The words grater, greater sound the same but have different meanings and spellings. Why do grater, greater sound the same even though they are completely different words?
The answer is simple: grater, greater are homophones of the English language.
utensil with sharp perforations for shredding foods (as vegetables or cheese)
A <xref>tool</xref> with which one <xref>grates</xref>, especially cheese, to facilitate getting small particles or shreds off a solid lump.
One who, or that which, grates; especially, an instrument or utensil with a rough, indented surface, for rubbing off small particles of any substance.
One who or that which grates.
greater in size or importance or degree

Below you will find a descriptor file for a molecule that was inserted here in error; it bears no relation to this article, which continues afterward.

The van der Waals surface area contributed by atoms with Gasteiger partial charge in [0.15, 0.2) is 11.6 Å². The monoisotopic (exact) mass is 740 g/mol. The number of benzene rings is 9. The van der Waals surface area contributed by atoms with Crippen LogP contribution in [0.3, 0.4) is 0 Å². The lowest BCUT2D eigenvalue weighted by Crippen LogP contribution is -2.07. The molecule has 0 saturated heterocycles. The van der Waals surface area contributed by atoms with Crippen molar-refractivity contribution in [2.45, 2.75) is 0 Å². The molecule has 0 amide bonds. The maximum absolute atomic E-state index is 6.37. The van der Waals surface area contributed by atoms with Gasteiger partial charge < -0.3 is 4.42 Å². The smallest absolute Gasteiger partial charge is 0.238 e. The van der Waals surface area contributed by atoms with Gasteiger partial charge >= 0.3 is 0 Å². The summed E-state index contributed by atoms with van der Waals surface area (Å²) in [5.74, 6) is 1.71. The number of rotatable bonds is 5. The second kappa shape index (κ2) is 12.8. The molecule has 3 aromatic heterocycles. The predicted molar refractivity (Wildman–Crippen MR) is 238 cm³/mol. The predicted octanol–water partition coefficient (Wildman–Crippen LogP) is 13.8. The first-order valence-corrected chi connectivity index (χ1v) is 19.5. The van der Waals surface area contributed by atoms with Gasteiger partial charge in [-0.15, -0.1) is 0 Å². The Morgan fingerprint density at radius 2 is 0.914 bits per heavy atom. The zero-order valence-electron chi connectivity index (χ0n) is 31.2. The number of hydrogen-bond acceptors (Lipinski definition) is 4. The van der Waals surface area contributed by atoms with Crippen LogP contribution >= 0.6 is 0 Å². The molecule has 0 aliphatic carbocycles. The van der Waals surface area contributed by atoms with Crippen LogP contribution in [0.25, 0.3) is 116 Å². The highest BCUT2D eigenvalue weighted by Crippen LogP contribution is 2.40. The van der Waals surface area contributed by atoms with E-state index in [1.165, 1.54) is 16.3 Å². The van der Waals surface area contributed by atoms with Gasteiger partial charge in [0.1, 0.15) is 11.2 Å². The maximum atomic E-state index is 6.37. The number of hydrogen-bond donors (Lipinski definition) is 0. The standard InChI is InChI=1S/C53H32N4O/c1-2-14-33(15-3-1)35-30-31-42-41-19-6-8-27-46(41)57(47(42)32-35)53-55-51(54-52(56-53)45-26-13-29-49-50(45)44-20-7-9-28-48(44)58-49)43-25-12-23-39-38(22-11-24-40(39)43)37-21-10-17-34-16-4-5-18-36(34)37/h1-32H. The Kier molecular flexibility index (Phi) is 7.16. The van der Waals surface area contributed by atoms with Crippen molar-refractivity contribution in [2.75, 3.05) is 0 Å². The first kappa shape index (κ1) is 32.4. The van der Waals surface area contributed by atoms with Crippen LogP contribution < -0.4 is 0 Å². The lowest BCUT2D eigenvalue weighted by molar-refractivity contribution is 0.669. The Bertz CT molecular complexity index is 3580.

Used in referring to a region or place together with the surrounding area; (of a city) <xref>metropolitan</xref>.
<xref>comparative</xref> form of <xref>great</xref>: more <xref>great</xref>
Of, relating to, or being a city considered together with its populous suburbs.
Definitions from WordNet 3.0 Copyright 2006 by Princeton University. All rights reserved., from Wiktionary, Creative Commons Attribution/Share-Alike License., from the GNU version of the Collaborative International Dictionary of English., from The Century Dictionary., from The American Heritage® Dictionary of the English Language, 5th Edition. and Wordnik.
Homophones (literally "same sound") are usually defined as words that share the same pronunciation, regardless of how they are spelled.